Before opening his own restaurant, and while working in a country house hotel, Marc Fosh was the first British chef in Spain to have his cuisine awarded a Michelin star. A star was also awarded to Marc Fosh restaurant in 2015 – and retained each year since – which is located in a stylish contemporary hotel converted from a 17th-century convent.
The urban cool décor includes lots of natural light, modern art, and an indoor water feature. There’s a stylish bar and a central courtyard for fine weather al fresco dining. The creative modern Mediterranean cuisine reflects Marc’s passion for fresh, seasonal, and local market ingredients, which are cleverly combined to make healthy but delicious-tasting dishes. Herbs and other medicinal plants are important elements of his food.
Marc Fosh serves lunch and dinner daily (but closed on Sundays during winter). The lunchtime set menu changes weekly, and offers surprisingly good value for a restaurant boasting the coveted Michelin star. Dinner is a more sophisticated affair, with a choice of three tasting menus only – one of which is designed for vegetarians.
We chose the Menu Marc for our dinner, described as a ‘small culinary journey of new and classic dishes from the kitchen of Marc Fosh’. This consisted of five courses, plus snacks to start, and petits fours afterwards. After the tasty array of snacks, served on a chunky wooden board, we started with a silky yellow gazpacho, with lemon verbena, red prawns, smoked cucumbers, and marinated sardines. The soup was poured over the other components in the bowl at the table.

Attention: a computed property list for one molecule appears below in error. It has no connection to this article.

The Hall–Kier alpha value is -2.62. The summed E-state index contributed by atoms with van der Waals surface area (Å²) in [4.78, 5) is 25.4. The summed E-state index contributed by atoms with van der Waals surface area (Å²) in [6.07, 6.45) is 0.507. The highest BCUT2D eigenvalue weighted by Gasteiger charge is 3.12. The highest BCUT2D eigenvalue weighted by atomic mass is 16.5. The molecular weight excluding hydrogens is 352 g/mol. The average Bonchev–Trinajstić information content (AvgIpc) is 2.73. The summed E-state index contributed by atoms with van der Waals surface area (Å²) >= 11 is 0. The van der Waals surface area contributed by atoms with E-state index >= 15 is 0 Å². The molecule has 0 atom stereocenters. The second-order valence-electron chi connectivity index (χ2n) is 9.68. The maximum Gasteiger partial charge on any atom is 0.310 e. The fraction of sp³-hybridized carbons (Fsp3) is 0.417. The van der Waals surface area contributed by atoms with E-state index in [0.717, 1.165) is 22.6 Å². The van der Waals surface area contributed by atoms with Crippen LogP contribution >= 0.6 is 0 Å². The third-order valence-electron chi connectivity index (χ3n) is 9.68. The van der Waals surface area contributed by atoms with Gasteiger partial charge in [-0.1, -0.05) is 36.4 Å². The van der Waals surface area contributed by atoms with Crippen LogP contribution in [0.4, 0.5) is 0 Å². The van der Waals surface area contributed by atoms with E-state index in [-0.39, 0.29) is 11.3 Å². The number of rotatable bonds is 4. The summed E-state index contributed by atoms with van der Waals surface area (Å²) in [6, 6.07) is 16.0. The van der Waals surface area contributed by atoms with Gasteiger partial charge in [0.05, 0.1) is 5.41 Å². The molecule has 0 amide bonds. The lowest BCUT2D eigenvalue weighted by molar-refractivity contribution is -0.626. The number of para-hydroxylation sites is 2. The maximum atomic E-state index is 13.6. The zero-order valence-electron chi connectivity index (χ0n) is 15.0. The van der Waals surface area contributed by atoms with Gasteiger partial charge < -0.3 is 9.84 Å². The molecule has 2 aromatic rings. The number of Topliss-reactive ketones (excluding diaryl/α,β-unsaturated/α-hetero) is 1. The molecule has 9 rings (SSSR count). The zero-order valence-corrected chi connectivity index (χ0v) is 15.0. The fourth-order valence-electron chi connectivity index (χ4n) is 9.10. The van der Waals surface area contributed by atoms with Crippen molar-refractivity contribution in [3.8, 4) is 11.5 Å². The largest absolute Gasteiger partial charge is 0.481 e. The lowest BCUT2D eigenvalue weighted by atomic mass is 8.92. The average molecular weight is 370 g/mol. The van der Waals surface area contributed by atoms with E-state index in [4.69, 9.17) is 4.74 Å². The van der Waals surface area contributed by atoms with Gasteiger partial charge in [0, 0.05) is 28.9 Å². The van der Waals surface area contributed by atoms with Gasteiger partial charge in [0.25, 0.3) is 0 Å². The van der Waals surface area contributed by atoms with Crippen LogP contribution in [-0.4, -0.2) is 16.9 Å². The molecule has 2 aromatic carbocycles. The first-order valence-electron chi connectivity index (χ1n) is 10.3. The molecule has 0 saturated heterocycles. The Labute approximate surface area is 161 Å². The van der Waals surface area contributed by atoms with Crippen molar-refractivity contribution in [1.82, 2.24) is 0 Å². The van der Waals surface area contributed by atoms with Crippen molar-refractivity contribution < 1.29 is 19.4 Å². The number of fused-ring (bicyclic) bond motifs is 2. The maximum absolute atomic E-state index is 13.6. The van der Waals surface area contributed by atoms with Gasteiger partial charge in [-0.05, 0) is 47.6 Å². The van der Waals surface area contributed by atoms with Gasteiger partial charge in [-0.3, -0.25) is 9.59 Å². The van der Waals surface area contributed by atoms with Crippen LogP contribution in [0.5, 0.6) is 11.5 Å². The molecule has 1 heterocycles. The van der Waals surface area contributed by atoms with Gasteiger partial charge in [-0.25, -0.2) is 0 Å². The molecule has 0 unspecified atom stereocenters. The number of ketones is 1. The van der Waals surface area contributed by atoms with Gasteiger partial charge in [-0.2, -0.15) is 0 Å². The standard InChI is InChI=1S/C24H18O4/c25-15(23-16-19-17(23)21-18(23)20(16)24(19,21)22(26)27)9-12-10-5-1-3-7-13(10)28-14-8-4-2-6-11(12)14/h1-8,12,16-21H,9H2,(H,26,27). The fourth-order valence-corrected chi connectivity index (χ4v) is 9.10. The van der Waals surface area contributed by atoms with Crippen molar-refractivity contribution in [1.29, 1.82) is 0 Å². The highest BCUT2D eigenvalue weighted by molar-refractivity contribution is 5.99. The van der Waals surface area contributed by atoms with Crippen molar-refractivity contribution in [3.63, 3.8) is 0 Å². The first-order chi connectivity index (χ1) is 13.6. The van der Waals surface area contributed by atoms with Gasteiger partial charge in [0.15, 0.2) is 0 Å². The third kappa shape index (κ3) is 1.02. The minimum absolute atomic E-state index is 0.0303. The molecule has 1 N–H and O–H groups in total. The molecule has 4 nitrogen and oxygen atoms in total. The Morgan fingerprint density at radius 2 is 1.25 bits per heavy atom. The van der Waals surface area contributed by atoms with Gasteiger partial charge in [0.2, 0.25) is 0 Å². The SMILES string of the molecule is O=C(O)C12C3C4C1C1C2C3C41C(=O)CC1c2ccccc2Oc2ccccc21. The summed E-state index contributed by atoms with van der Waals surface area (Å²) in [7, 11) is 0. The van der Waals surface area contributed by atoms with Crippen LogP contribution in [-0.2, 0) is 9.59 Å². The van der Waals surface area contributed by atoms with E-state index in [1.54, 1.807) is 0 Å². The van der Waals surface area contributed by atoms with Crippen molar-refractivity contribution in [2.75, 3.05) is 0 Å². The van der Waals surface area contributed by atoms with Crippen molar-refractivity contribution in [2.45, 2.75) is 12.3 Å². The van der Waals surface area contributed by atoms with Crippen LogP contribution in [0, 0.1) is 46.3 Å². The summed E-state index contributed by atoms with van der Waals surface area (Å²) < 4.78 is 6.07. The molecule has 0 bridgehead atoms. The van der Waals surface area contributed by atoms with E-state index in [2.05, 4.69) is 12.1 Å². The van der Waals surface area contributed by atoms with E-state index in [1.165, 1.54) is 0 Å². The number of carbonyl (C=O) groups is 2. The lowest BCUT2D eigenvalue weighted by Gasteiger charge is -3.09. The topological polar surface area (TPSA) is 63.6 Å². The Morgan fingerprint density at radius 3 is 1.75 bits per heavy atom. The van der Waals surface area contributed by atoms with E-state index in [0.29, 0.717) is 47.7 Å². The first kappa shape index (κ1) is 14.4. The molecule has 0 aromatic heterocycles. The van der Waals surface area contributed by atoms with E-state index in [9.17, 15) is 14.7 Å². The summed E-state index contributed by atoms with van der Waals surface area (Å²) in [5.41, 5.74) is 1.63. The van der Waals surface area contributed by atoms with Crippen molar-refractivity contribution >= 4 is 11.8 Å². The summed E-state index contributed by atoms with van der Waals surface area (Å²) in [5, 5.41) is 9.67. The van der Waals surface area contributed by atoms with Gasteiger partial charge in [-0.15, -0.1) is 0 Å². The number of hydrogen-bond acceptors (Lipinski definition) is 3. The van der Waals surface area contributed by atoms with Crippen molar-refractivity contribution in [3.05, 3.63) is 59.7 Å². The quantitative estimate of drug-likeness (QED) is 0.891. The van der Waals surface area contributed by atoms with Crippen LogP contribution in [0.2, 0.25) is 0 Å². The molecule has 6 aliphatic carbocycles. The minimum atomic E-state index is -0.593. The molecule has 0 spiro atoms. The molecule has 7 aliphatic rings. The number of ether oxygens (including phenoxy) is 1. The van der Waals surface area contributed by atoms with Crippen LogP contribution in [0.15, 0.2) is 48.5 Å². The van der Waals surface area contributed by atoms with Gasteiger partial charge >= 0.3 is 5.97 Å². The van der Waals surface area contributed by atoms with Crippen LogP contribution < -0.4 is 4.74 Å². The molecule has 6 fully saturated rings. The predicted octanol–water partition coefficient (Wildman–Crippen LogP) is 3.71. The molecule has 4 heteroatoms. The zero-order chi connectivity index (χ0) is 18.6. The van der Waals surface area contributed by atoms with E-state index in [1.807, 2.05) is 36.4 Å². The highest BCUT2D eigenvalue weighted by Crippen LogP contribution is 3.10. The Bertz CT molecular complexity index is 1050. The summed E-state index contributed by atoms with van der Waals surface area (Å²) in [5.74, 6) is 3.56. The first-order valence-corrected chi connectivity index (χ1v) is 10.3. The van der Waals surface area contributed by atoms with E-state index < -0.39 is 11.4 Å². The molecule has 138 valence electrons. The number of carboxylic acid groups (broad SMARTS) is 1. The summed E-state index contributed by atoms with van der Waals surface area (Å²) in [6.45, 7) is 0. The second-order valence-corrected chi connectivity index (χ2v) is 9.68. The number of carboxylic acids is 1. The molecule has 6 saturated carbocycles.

Neither of us particularly wanted the eel course on the menu and we were each able to choose an alternative dish from the Degustation Menu: marinated tuna belly, and a foie gras terrine. After these, we had another soup: a warm pea and lemongrass soup with aloe vera – again poured at the table – over a portion of salt cod, garnished with samphire.
The meat course was a perfectly cooked piece of duck breast with eucalyptus, salt-baked baby turnips, and caramelized pineapple cubes, with an accompanying foam. The finale of slow-cooked Mediterranean peach with a moreish Turkish delight ice cream, pistachio, and ‘Baharat’ spices, artistically arranged on the plate, added an exotic touch to this interesting dinner.
There’s plenty of choice on the wine list, with labels from Spain (including Mallorca), France, and Italy. Three reds and three whites (including one each from Mallorca) are available by the glass. There are also white, red, and rosé Fosh-labelled wines, but a little disappointingly they are all produced on the Peninsula, rather than Mallorca.
The restaurant has capacity for around 60 people and, when we visited, the place was full – as it often is. Advance reservations are essential.
We Love: The inventiveness of Marc’s cuisine.